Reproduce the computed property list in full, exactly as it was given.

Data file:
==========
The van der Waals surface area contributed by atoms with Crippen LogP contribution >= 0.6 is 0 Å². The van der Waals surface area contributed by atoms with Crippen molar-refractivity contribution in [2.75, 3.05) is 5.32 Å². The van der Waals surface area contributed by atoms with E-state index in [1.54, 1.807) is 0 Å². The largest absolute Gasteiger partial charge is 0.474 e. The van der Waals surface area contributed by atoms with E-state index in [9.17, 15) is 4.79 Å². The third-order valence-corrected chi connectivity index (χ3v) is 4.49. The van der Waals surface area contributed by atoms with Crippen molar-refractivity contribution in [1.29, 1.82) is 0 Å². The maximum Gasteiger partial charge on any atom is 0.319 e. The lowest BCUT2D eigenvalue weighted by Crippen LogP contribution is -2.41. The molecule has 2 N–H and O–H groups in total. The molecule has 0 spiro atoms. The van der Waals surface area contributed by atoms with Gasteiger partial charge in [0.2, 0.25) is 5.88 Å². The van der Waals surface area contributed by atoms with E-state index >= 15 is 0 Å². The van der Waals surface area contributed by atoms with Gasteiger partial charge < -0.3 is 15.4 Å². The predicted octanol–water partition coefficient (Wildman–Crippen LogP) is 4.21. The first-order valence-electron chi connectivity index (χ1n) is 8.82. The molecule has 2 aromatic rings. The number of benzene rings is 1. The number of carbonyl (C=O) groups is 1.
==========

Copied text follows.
The van der Waals surface area contributed by atoms with Crippen LogP contribution >= 0.6 is 0 Å². The van der Waals surface area contributed by atoms with Crippen molar-refractivity contribution in [2.75, 3.05) is 5.32 Å². The van der Waals surface area contributed by atoms with E-state index in [1.54, 1.807) is 0 Å². The largest absolute Gasteiger partial charge is 0.474 e. The van der Waals surface area contributed by atoms with E-state index in [9.17, 15) is 4.79 Å². The third-order valence-corrected chi connectivity index (χ3v) is 4.49. The van der Waals surface area contributed by atoms with Crippen molar-refractivity contribution in [1.29, 1.82) is 0 Å². The maximum Gasteiger partial charge on any atom is 0.319 e. The lowest BCUT2D eigenvalue weighted by Crippen LogP contribution is -2.41. The molecule has 2 N–H and O–H groups in total. The molecule has 0 spiro atoms. The van der Waals surface area contributed by atoms with Gasteiger partial charge in [0.2, 0.25) is 5.88 Å². The van der Waals surface area contributed by atoms with E-state index >= 15 is 0 Å². The van der Waals surface area contributed by atoms with Gasteiger partial charge < -0.3 is 15.4 Å². The predicted octanol–water partition coefficient (Wildman–Crippen LogP) is 4.21. The first-order valence-electron chi connectivity index (χ1n) is 8.82. The molecule has 2 aromatic rings. The number of benzene rings is 1. The number of carbonyl (C=O) groups is 1.